Bruce Conner is faster as a speed skater now, at age 57, than he was as a teenager. The commonly held belief about getting slower as we age has been blown completely out of the water by Bruce, breaking down that barrier. Getting better and going faster is more about intentions and choices than age. “We all want to be great. As I get older, I want to be great again. Happy, loved, healthy–those are the qualities I aspire to be. To be whole in body, mind, and spirit is the reward. We are more capable of attaining those things than we give ourselves credit for.” –Bruce ConnerBruce is also a United B-747 captain, even though he was told when he got his first pair of glasses at age 16 that he would never fly airplanes for a living. Bruce competed as a youngster from age 12 till 19, competing as a long track ice speed skater at the local, state, national, and international levels. He was on the U.S. national team from 1974 through 1976, barely missing making the 1976 Olympic team.

Returning after 20 plus years away from the sport, he had some unfinished business. How fast could he go if he trained as hard as a youth but was smarter about it? Making it back to the Olympic trials again at age 49 was his goal. To be in the elite group of the top skaters in this country was the prize. Was it possible? He had to find out.Bruce has now qualified for four US Olympic trials, at age 19, 49, 53, and 57. Find out how Bruce was able to compete at the elite level and, in the process, journey toward wholeness and heal old wounds. Follow Bruce to break down your barriers to an unlimited life!

I will have copies available to personalize later this week and will announce how to buy them directly from me.  I will be helping Nancy Swider-Peltz, Sr. at the Masters Long Track Clinic at the Pettit Center in Milwaukee, Wisconsin later this week and will have copies for purchase (save shipping).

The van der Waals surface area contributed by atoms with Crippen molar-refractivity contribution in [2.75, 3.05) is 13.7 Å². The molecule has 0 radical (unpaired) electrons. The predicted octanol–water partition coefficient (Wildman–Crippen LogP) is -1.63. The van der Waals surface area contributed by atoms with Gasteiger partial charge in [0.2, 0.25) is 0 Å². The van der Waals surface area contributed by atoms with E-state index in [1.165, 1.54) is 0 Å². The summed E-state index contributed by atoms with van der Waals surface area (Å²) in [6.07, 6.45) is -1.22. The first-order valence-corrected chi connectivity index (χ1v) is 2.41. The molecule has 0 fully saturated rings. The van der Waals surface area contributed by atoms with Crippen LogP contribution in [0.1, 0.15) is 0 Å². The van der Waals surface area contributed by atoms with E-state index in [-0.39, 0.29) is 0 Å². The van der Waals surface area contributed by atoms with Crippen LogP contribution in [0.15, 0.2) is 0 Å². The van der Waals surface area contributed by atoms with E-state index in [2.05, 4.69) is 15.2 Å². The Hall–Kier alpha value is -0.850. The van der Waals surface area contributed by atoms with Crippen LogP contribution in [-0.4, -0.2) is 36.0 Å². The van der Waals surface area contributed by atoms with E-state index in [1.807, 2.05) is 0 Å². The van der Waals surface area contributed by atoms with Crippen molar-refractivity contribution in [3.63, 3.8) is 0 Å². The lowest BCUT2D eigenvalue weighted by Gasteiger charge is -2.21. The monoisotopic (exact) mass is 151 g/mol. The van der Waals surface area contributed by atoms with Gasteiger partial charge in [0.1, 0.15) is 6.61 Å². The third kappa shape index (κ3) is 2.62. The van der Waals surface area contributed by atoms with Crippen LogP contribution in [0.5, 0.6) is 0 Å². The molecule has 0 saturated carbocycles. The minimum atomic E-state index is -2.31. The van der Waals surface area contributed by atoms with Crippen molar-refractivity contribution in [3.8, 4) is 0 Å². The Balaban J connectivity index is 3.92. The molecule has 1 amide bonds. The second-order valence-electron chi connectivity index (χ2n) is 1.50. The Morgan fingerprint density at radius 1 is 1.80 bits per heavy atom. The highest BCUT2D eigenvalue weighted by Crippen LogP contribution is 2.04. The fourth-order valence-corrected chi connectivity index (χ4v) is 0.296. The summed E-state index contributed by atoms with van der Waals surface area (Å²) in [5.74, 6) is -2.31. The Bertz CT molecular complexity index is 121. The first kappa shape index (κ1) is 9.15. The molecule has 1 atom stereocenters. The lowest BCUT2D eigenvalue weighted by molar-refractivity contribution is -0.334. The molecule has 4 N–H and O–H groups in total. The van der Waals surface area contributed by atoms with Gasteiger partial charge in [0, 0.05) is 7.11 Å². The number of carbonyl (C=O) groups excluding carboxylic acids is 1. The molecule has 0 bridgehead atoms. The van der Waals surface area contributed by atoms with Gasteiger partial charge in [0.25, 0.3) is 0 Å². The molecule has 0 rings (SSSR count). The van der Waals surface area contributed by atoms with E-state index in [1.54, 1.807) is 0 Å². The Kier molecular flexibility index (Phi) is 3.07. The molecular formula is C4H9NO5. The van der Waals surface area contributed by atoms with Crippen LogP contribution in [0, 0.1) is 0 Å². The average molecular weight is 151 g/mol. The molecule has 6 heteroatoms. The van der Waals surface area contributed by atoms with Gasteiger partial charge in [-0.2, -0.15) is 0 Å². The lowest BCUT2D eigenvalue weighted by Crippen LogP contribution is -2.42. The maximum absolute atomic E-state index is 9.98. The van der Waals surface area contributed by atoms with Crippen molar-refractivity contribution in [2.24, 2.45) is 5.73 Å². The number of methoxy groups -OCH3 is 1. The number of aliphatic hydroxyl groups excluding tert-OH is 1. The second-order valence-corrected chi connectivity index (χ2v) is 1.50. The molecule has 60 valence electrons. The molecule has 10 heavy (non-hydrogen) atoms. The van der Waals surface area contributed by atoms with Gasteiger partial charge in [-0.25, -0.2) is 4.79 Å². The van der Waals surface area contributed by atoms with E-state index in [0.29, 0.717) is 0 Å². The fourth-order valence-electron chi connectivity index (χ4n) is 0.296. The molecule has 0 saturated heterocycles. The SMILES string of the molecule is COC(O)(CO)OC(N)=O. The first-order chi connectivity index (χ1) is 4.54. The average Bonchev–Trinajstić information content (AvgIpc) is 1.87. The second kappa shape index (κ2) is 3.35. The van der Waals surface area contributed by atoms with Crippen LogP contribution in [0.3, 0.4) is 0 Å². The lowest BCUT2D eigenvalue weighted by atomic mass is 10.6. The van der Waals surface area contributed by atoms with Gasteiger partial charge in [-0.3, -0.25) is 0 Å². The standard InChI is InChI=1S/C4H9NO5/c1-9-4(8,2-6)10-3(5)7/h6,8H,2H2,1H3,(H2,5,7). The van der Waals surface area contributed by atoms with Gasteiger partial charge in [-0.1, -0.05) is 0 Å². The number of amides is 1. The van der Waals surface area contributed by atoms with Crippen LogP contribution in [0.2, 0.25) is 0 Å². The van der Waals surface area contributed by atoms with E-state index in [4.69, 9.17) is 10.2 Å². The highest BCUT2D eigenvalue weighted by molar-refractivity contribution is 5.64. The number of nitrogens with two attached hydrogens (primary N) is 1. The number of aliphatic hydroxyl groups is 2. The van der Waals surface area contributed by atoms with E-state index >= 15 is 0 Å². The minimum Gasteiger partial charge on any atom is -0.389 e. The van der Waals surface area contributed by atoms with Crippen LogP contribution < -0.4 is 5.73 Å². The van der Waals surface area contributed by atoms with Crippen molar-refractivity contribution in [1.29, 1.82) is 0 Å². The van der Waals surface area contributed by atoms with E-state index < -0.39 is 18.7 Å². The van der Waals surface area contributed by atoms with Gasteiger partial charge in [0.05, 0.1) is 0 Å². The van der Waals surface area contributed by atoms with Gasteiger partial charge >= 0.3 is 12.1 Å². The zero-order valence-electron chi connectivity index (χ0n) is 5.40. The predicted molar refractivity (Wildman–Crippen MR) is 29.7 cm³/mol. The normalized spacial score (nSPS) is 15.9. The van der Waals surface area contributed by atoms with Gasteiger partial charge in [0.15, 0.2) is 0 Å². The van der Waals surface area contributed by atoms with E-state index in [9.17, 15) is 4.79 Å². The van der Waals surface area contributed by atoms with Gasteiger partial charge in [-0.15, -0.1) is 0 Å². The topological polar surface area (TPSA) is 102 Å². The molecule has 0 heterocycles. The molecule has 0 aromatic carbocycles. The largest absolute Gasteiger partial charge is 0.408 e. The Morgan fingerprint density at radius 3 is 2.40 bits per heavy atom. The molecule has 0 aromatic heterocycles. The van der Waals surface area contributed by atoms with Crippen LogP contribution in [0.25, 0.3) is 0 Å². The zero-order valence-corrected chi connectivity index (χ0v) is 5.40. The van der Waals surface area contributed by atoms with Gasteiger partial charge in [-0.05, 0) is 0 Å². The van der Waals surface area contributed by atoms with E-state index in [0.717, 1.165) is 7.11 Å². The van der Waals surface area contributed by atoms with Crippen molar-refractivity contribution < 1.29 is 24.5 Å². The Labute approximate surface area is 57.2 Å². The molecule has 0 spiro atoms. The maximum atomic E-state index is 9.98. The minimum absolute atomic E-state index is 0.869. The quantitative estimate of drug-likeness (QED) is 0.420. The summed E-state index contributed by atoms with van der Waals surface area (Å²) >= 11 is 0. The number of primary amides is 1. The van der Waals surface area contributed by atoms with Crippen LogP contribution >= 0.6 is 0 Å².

I will be announcing soon how to purchase on iTunes and Nook digital versions.

This has been an amazing four and a half year journey getting this book wriiten and published, thanks for your support!

Next week I will pick up the discussion about “Mental Training”.

Faster as a Master

Faster as a Master

 

 

Training Principles Part 6: Stretching


Training Principles Part 6: Stretching

Book update:  I am anticipating printing of the paperback and shipping to me arriving by 9/24.  Electronic versions may be available sooner.  I will update again soon.

Stretching, or you can call it mobility, has three uses for me, warm-up, cool down, and a separate yoga workout.

The first is during my warm-up process.  I have a repeatable routine so that I remember all of my stretches.  Creat one that works for you and modify it as you see fit.

I never stretch cold muscles, ligaments, or tendons. I bring my body up to a warm temperature by jogging, biking, or fast walking, then I stretch to get full range of motion of my joints. I like to think of my muscles as rubber bands. If I stretch a cold rubber band, it might break; a warm one is more flexible. When stretching for range of motion, I will hold a pose for about 10 seconds.

The second aspect of my stretching is after my cool down. The same routine but this time I will hold my poses for 30 seconds. The purpose of this kind of stretch is to increase flexibility, promote recovery, and prevent injury.